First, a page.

The effects of mixing alprazolam (also referred to as Xanax) and alcohol rely heavily on the chemical compositions of each drug. Alprazolam is a benzodiazepine medication commonly prescribed for panic and anxiety disorders. Additional uses for alprazolam include treatment for nausea and other side effects experienced as a result of chemotherapy. Alcohol is a central nervous system depressant that slows reaction times and acts as a sedative. This drug is widely available and a very common source of physical or psychological dependencies, a situation commonly referred to as alcoholism. If you believe yourself or a loved one to be addicted to alprazolam and alcohol, you can fill out our confidential and secure contact form for more information or call us for information 24 hours a day.

Interactions of Xanax and Alcohol

Both alcohol and alprazolam work to depress central nervous system functions. In combination, these two drugs work synergistically to dramatically increase the buzz effect normally experienced with alcohol. The euphoric high associated with heavy drinking is likewise increased when under the effects of alprazolam, and users may not be fully aware of the quantity of drugs they consume while under the mutual effect. Call our confidential helpline for more information on the effects of combining these two drugs. You can also fill out a quick and secure contact form for more information on understanding the effects common with this combination.

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Side Effects and Risks

Just as the highs associated with the drugs are enhanced, the adverse effects from alcohol and alprazolam are likewise increased. Dizziness, nausea and drowsiness may be far more pronounced under this combination. A significant loss of alertness can cause severe problems to those driving or operating equipment. Loss of coordination is possible, and it is possible to experience alcohol poisoning and related effects due to a lack of awareness of the quantities of alcohol consumed during a euphoric episode. The normal side effects of alcohol withdrawal are also more pronounced. These include agitation, confusion, diarrhea, fear, headache, hypertension, insomnia, migraines, vomiting, tremors and localized weakness. Both the duration and intensity of these adverse effects are heightened when both drugs are used in combination.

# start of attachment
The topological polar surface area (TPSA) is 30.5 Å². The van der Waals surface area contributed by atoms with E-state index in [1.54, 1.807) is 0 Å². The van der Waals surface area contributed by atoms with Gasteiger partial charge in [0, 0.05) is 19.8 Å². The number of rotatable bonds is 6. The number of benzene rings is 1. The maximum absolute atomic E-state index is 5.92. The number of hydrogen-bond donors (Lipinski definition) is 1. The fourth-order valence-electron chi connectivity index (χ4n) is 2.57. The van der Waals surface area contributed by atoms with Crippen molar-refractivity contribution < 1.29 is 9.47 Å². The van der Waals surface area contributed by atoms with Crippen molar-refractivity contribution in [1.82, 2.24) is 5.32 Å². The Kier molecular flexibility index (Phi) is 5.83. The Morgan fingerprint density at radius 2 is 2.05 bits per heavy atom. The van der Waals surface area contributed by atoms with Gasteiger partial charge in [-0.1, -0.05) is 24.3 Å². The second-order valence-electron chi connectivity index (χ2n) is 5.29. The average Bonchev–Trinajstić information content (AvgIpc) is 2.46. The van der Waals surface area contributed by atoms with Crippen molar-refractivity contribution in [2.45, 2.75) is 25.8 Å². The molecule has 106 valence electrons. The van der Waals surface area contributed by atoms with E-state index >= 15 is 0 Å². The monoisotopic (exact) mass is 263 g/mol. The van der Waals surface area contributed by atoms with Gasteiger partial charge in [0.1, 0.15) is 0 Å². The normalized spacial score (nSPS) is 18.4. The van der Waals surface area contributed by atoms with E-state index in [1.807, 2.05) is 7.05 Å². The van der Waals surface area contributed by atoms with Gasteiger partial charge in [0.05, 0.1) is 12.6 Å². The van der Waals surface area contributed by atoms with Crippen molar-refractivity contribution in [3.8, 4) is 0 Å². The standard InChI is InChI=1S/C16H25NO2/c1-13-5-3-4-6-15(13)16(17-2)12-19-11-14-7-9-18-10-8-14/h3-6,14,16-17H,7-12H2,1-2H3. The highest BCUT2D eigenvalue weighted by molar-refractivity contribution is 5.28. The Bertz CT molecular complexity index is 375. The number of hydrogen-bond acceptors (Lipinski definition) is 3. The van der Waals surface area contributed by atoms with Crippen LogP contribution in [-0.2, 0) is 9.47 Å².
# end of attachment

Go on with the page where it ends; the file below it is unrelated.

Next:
Dangers of Mixing Alcohol with Other Benzodiazepines

Alprazolam and Alcohol Treatment

Treatments for addiction to alprazolam and alcohol include intervention, detoxification and rehabilitation therapy. Intervention typically involves friends and family members working in concert with medical professionals to help a sufferer come to grips with abuse and addiction. Many sufferers may become agitated and lash out against those who seek to help them understand and find help for their condition. Detoxification involves the slow removal of the drugs from the system, and may trigger a long period of withdrawal symptoms and cravings for the combination of medications in the case of physical or psychological dependencies. Rehabilitation typically involves either one-on-one or group therapy in a setting focused on overcoming the cravings and desire to return to the effects of the combined drug interactions. For more information on the effects of mixing alprazolam and alcohol, symptoms of addiction or help finding treatment options please call us.


Alprazolam is a controlled substance placed in the Schedule IV under United States law. This classification indicates that abuse of alprazolam has a limited risk of physical and psychological dependency. The medication is only available from a licensed medical professional with a prescription. Alcohol is not listed as a controlled substance in the United States; its regulation is handled on the state level, and the drug is widely available through licensed retail outlets to all persons over the age of 21. The relative ease of obtaining these two medications through legal or illicit methods means that the combination is fairly prevalent.